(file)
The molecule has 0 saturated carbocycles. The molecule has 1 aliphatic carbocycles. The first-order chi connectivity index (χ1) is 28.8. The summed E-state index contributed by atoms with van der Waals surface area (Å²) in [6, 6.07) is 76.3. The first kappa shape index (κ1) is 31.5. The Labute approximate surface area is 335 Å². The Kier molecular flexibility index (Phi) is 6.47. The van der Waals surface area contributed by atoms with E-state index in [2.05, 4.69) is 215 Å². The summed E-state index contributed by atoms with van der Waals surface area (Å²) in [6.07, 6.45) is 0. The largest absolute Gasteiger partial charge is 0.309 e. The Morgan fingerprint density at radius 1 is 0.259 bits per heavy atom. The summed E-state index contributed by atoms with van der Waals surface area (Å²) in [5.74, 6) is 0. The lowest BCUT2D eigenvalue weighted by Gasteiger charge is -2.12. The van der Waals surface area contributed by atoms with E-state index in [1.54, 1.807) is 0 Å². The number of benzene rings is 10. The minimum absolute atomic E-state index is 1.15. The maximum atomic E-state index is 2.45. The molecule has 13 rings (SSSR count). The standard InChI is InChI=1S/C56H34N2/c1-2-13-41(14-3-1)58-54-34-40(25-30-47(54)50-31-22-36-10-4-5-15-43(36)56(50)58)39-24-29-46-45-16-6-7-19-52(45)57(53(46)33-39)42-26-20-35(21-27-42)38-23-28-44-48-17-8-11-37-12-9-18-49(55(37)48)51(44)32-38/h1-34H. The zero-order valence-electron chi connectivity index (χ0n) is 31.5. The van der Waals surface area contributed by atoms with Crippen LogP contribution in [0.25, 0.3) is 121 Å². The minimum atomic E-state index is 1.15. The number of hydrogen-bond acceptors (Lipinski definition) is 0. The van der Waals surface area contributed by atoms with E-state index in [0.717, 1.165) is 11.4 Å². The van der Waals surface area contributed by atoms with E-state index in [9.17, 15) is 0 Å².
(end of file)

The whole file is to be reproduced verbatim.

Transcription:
The molecule has 0 saturated carbocycles. The molecule has 1 aliphatic carbocycles. The first-order chi connectivity index (χ1) is 28.8. The summed E-state index contributed by atoms with van der Waals surface area (Å²) in [6, 6.07) is 76.3. The first kappa shape index (κ1) is 31.5. The Labute approximate surface area is 335 Å². The Kier molecular flexibility index (Phi) is 6.47. The van der Waals surface area contributed by atoms with E-state index in [2.05, 4.69) is 215 Å². The summed E-state index contributed by atoms with van der Waals surface area (Å²) in [6.07, 6.45) is 0. The largest absolute Gasteiger partial charge is 0.309 e. The Morgan fingerprint density at radius 1 is 0.259 bits per heavy atom. The summed E-state index contributed by atoms with van der Waals surface area (Å²) in [5.74, 6) is 0. The lowest BCUT2D eigenvalue weighted by Gasteiger charge is -2.12. The van der Waals surface area contributed by atoms with E-state index in [1.54, 1.807) is 0 Å². The number of benzene rings is 10. The minimum absolute atomic E-state index is 1.15. The maximum atomic E-state index is 2.45. The molecule has 13 rings (SSSR count). The standard InChI is InChI=1S/C56H34N2/c1-2-13-41(14-3-1)58-54-34-40(25-30-47(54)50-31-22-36-10-4-5-15-43(36)56(50)58)39-24-29-46-45-16-6-7-19-52(45)57(53(46)33-39)42-26-20-35(21-27-42)38-23-28-44-48-17-8-11-37-12-9-18-49(55(37)48)51(44)32-38/h1-34H. The zero-order valence-electron chi connectivity index (χ0n) is 31.5. The van der Waals surface area contributed by atoms with Crippen LogP contribution in [0.25, 0.3) is 121 Å². The minimum atomic E-state index is 1.15. The number of hydrogen-bond acceptors (Lipinski definition) is 0. The van der Waals surface area contributed by atoms with E-state index in [0.717, 1.165) is 11.4 Å². The van der Waals surface area contributed by atoms with E-state index in [9.17, 15) is 0 Å².